Not too long ago, open source meant starving developers; scant documentation; an ugly, outdated Web site; and software that lived in perpetual beta. Now open source software is becoming big business. “Now hiring” is a common sight on project home pages, and .org and SourceForge sites that used to point straight to source code archives are redirected to .com URLs that celebrate the commercial success of what started out as collaborations among unpaid coders of like mind.
Should you be ticked off, for example, that Scalix doesn’t give away the code for its Outlook server-side functionality? You could, but having most of the source code for what’s running in your datacenter affords you more self-sufficiency and investment protection than running on completely closed code.
Some products that were once exclusively commercial got religion, or had it thrust upon them, and re-emerged as open source. OpenLaszlo, a multi-platform rich Web application solution, may be the best closed-to-open success story. Laszlo Systems’ open source conversion unquestionably put the company in the right place at the right time, adding orders of magnitude to its installed base and even setting the stage for Adobe’s incremental opening of its crown jewel Flash and Flex technologies.
Some projects seem to grow out of commercial companies’ skunkworks, and make it out into the open, so to speak, before marketing can lay claim to them. Tibco General Interface could easily win both worst-named product and “that can’t possibly be open source!” prizes. This gold standard among Ajax toolkits is unexpected generosity from a middleware titan. It is unquestionably worth charging for, and yet it’s not only free, it’s open sourced under the extraordinarily liberal BSD license.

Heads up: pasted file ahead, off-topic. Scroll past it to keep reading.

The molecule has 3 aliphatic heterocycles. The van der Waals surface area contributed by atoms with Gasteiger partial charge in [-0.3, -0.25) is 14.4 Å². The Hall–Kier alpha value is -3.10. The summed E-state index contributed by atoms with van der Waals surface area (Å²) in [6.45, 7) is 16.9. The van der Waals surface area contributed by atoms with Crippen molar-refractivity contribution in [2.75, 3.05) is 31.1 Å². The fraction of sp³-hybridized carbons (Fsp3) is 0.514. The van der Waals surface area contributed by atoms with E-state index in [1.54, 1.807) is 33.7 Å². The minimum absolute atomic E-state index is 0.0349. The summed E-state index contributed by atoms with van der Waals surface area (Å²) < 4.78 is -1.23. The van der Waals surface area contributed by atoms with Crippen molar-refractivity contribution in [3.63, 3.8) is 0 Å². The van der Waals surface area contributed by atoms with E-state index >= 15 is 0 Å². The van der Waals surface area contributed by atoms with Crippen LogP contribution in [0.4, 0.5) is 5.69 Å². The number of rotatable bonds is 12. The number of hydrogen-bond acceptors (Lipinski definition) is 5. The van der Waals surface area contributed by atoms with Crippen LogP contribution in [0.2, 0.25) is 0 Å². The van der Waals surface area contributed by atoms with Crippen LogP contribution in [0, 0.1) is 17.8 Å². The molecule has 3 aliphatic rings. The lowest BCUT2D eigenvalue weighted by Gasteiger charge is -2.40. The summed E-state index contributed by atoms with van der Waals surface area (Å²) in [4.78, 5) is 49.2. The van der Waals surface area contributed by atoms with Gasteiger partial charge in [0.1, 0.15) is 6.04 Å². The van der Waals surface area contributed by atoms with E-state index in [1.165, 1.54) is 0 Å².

All of this intermarrying and intermingling among commercial, open, open source, free, and free for commercial use makes a mess of our understanding of the definition of “open.” We’d love to be purists and declare that a product isn’t open source unless every last line of the code is downloadable in a form that tracks a corresponding commercial release, is freely modifiable, and is open to unrestricted redistribution. That strategy can work: Ubuntu Linux is a “free forever,” enterprise-class Linux distribution that derives its funding from DVD sales and logo merchandise.
Enterprise open source needs commercial support to thrive because developers, technical writers, instructors, help desk staff, trade show booths, and airfare cost money. That Utopia where an enterprise can run a datacenter with zero investment in software is a mirage. But enterprises should write investment in open source into their planning. Although the catalog of software that you can own and control shrinks daily, open source and open source-based commercial software pushes back with trustworthy and well-supported alternatives that don’t lash you to opaque solutions and vendors who assert a license to pick your pockets at will.
In this first edition of our Best of Open Source Software awards, we celebrate these alternatives across the IT landscape -- in applications, operating platforms, middleware, software development, networking, security, and, yes, even storage. Open source is pouring into every corner of the enterprise. Welcome to the Bossies.
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